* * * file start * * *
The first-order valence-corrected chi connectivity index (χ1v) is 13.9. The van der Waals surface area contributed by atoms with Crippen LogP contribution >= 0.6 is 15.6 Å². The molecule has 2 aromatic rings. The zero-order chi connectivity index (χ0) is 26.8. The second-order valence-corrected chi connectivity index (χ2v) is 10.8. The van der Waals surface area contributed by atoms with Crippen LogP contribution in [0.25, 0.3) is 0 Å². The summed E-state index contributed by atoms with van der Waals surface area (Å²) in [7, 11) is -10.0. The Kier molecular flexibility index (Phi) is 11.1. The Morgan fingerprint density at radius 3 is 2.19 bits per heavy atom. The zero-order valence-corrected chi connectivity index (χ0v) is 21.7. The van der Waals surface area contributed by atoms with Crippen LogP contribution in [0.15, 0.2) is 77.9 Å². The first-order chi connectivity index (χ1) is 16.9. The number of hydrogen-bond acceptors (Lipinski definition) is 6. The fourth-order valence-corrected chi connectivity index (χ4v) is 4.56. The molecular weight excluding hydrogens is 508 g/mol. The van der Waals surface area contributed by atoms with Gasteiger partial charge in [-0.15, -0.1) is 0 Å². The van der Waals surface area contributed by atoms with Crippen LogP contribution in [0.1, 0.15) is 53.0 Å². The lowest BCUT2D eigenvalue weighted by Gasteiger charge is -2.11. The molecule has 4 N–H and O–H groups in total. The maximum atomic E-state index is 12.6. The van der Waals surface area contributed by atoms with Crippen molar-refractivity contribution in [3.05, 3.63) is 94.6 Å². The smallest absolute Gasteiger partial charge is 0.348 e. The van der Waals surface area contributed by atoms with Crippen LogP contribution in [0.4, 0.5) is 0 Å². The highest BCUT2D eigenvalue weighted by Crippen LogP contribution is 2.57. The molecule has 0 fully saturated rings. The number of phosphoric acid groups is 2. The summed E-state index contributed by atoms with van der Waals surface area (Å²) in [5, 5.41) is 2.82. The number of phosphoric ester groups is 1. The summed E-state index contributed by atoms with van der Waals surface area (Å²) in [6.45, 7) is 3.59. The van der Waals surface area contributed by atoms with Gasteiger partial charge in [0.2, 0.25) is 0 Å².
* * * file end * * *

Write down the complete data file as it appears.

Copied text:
The first-order valence-corrected chi connectivity index (χ1v) is 13.9. The van der Waals surface area contributed by atoms with Crippen LogP contribution >= 0.6 is 15.6 Å². The molecule has 2 aromatic rings. The zero-order chi connectivity index (χ0) is 26.8. The second-order valence-corrected chi connectivity index (χ2v) is 10.8. The van der Waals surface area contributed by atoms with Crippen LogP contribution in [0.25, 0.3) is 0 Å². The summed E-state index contributed by atoms with van der Waals surface area (Å²) in [7, 11) is -10.0. The Kier molecular flexibility index (Phi) is 11.1. The Morgan fingerprint density at radius 3 is 2.19 bits per heavy atom. The zero-order valence-corrected chi connectivity index (χ0v) is 21.7. The van der Waals surface area contributed by atoms with Crippen LogP contribution in [0.15, 0.2) is 77.9 Å². The first-order chi connectivity index (χ1) is 16.9. The number of hydrogen-bond acceptors (Lipinski definition) is 6. The fourth-order valence-corrected chi connectivity index (χ4v) is 4.56. The molecular weight excluding hydrogens is 508 g/mol. The van der Waals surface area contributed by atoms with Gasteiger partial charge in [-0.15, -0.1) is 0 Å². The van der Waals surface area contributed by atoms with Crippen LogP contribution in [0.1, 0.15) is 53.0 Å². The lowest BCUT2D eigenvalue weighted by Gasteiger charge is -2.11. The molecule has 4 N–H and O–H groups in total. The maximum atomic E-state index is 12.6. The van der Waals surface area contributed by atoms with Crippen molar-refractivity contribution in [3.05, 3.63) is 94.6 Å². The smallest absolute Gasteiger partial charge is 0.348 e. The van der Waals surface area contributed by atoms with Crippen LogP contribution in [0.4, 0.5) is 0 Å². The highest BCUT2D eigenvalue weighted by Crippen LogP contribution is 2.57. The molecule has 0 fully saturated rings. The number of phosphoric acid groups is 2. The summed E-state index contributed by atoms with van der Waals surface area (Å²) in [5, 5.41) is 2.82. The number of phosphoric ester groups is 1. The summed E-state index contributed by atoms with van der Waals surface area (Å²) in [6.45, 7) is 3.59. The van der Waals surface area contributed by atoms with Gasteiger partial charge in [0.2, 0.25) is 0 Å².